The means by which information can be transmitted in hypnosis are debated. Aim of this pilot study was to induce and maintain hypnosis without the hypnotist and the subject being in the same room. In other words, we wanted to clarify, using measurable outcomes, if the hypnotic message could be con-veyed through an electronic device. We studied 6 young healthy highly hyp-notizable volunteers. After a session aimed at creating the rapport, each par-ticipant underwent an experimental session consisting in the execution of a cold pressor test (CTP) in basal awake condition, during hypnotic focused analgesia in the presence of the hypnotist (HFA-P) and during hypnotic fo-cused analgesia suggested via transceiver (HFA-R). Cardiovascular monitor-ing was performed throughout the session. Perceived pain intensity and he-modynamic parameters during the CPT (baseline, 1stminute, end of the test) in the three phases of the experimental session were compared with paired t-test. During both HFA-P and HFA-R, perceived pain was nullified. The times of permanence in icy water significantly increased in comparison to non-hypnotic condition by 369.2% in HFA-P and by 394.3% in HFA-R. The systolic blood pressure × heart rate product increased in non-hypnotic condi-tions (+27.8%, p < 0.01, at the 1st minute; +35.3%, p = 0.01, at the end) but not during HFA-P (−1% and −0.2%, NS) or HFA-R (+7.3% and −1.6%, NS). In conclusion, hypnosis induced and maintained viatransceiver was equivalent to that in the presence of the hypnotist. The hypnotic information therefore turned out to be more important than the means chosen to transmit it.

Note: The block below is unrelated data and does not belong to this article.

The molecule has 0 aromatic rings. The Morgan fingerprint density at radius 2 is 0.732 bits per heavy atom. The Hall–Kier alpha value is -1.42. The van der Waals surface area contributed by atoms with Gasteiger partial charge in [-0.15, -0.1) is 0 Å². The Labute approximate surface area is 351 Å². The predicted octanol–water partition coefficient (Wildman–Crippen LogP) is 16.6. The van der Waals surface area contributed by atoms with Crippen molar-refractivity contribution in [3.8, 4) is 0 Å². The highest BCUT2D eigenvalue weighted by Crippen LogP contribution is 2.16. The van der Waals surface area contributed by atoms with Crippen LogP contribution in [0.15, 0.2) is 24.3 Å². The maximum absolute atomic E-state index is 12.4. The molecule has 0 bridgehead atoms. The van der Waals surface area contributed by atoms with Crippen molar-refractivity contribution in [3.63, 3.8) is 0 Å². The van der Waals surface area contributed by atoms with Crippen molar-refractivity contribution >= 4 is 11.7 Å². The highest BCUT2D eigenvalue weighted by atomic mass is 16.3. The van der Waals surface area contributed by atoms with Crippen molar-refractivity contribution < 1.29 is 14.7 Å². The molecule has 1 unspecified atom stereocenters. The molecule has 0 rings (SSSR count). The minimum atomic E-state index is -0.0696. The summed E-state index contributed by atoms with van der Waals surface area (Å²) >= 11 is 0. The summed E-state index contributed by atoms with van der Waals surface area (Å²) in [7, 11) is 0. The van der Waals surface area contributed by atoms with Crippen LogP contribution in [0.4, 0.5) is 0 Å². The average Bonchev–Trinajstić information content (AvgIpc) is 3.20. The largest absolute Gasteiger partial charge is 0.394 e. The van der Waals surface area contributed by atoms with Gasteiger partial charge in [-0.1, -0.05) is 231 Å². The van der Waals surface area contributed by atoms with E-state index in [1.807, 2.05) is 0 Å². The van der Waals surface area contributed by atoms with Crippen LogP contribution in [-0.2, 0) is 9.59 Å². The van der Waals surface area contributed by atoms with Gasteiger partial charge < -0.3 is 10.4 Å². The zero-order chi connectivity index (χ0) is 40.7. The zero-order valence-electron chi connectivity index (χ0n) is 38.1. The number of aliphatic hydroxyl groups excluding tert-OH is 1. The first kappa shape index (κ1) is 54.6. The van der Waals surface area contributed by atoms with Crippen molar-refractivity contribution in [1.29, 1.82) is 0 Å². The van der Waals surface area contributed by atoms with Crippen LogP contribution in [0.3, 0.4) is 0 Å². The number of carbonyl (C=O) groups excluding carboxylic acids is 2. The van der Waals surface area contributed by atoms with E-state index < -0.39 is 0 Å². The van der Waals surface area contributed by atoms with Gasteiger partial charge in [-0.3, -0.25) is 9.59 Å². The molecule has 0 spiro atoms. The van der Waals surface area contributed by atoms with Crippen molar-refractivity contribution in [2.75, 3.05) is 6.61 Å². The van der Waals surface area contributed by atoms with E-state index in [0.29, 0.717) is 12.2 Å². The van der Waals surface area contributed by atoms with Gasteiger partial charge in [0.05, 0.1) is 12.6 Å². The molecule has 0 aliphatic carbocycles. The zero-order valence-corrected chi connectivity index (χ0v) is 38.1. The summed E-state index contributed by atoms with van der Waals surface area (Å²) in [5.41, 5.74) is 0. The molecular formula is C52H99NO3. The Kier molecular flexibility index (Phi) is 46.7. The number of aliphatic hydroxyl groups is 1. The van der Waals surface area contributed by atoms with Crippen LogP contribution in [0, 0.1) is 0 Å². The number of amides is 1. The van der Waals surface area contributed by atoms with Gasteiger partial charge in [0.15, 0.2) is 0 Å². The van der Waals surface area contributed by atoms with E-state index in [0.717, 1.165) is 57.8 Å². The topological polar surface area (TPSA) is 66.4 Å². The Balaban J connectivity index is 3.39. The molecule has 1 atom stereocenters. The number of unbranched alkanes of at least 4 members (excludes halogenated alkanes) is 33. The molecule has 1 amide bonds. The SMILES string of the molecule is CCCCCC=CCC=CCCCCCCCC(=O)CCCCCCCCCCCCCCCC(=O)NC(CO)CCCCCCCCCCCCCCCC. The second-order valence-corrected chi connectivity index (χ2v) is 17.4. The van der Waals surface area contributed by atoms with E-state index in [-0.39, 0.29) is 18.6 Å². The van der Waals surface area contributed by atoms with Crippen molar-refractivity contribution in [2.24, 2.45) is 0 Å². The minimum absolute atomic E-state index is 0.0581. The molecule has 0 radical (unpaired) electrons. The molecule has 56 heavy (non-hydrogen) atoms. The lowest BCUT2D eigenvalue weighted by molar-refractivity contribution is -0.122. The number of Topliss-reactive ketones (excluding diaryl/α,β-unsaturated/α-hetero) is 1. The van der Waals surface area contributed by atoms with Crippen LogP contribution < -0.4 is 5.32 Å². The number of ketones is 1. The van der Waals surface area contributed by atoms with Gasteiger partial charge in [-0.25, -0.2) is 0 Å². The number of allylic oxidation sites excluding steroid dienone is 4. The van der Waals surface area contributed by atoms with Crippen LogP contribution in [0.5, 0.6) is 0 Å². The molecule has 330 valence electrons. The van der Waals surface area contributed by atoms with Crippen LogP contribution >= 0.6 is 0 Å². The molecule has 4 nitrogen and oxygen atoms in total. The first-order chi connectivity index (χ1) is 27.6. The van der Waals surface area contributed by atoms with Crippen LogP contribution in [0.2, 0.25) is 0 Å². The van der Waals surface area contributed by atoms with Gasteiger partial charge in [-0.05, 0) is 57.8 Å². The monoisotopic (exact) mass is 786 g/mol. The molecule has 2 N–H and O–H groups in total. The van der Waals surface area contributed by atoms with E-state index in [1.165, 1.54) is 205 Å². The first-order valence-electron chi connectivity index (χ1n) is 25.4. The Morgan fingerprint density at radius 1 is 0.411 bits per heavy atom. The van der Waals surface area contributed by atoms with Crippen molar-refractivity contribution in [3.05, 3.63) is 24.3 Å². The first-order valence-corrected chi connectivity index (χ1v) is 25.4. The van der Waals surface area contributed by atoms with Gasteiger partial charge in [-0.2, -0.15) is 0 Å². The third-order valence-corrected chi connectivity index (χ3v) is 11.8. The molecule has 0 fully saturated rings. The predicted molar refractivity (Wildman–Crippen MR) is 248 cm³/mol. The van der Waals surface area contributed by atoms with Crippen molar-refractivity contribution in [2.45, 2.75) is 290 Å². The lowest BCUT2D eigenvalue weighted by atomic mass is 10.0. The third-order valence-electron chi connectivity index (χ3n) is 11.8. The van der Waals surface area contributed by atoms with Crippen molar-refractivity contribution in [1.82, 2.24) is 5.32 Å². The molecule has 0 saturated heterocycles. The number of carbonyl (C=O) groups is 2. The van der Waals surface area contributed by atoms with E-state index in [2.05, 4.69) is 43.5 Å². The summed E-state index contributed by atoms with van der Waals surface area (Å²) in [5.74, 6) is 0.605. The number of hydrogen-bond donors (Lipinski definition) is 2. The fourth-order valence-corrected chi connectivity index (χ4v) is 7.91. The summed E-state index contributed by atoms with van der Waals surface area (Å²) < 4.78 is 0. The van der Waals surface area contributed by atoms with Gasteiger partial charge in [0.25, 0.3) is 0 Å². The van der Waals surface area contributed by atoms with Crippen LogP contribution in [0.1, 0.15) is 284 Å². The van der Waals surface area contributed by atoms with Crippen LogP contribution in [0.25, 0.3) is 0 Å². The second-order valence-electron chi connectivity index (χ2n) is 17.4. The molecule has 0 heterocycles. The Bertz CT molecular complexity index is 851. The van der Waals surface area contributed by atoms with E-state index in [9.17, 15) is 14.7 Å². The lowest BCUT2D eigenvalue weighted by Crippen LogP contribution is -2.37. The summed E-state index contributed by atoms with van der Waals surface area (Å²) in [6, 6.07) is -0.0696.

Experimental Approach to the Transmission of Information in Hypnosis

Casiglia, Edoardo;Albertini, Federica;Tikhonoff, Valérie;GASPAROTTI, FEDERICA;FAVARO, JACOPO;REMPELOU, PANAGIOTA;Spinella, Paolo
2018

Abstract

The means by which information can be transmitted in hypnosis are debated. Aim of this pilot study was to induce and maintain hypnosis without the hypnotist and the subject being in the same room. In other words, we wanted to clarify, using measurable outcomes, if the hypnotic message could be con-veyed through an electronic device. We studied 6 young healthy highly hyp-notizable volunteers. After a session aimed at creating the rapport, each par-ticipant underwent an experimental session consisting in the execution of a cold pressor test (CTP) in basal awake condition, during hypnotic focused analgesia in the presence of the hypnotist (HFA-P) and during hypnotic fo-cused analgesia suggested via transceiver (HFA-R). Cardiovascular monitor-ing was performed throughout the session. Perceived pain intensity and he-modynamic parameters during the CPT (baseline, 1stminute, end of the test) in the three phases of the experimental session were compared with paired t-test. During both HFA-P and HFA-R, perceived pain was nullified. The times of permanence in icy water significantly increased in comparison to non-hypnotic condition by 369.2% in HFA-P and by 394.3% in HFA-R. The systolic blood pressure × heart rate product increased in non-hypnotic condi-tions (+27.8%, p < 0.01, at the 1st minute; +35.3%, p = 0.01, at the end) but not during HFA-P (−1% and −0.2%, NS) or HFA-R (+7.3% and −1.6%, NS). In conclusion, hypnosis induced and maintained viatransceiver was equivalent to that in the presence of the hypnotist. The hypnotic information therefore turned out to be more important than the means chosen to transmit it.
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Utilizza questo identificativo per citare o creare un link a questo documento: https://hdl.handle.net/11577/3259592
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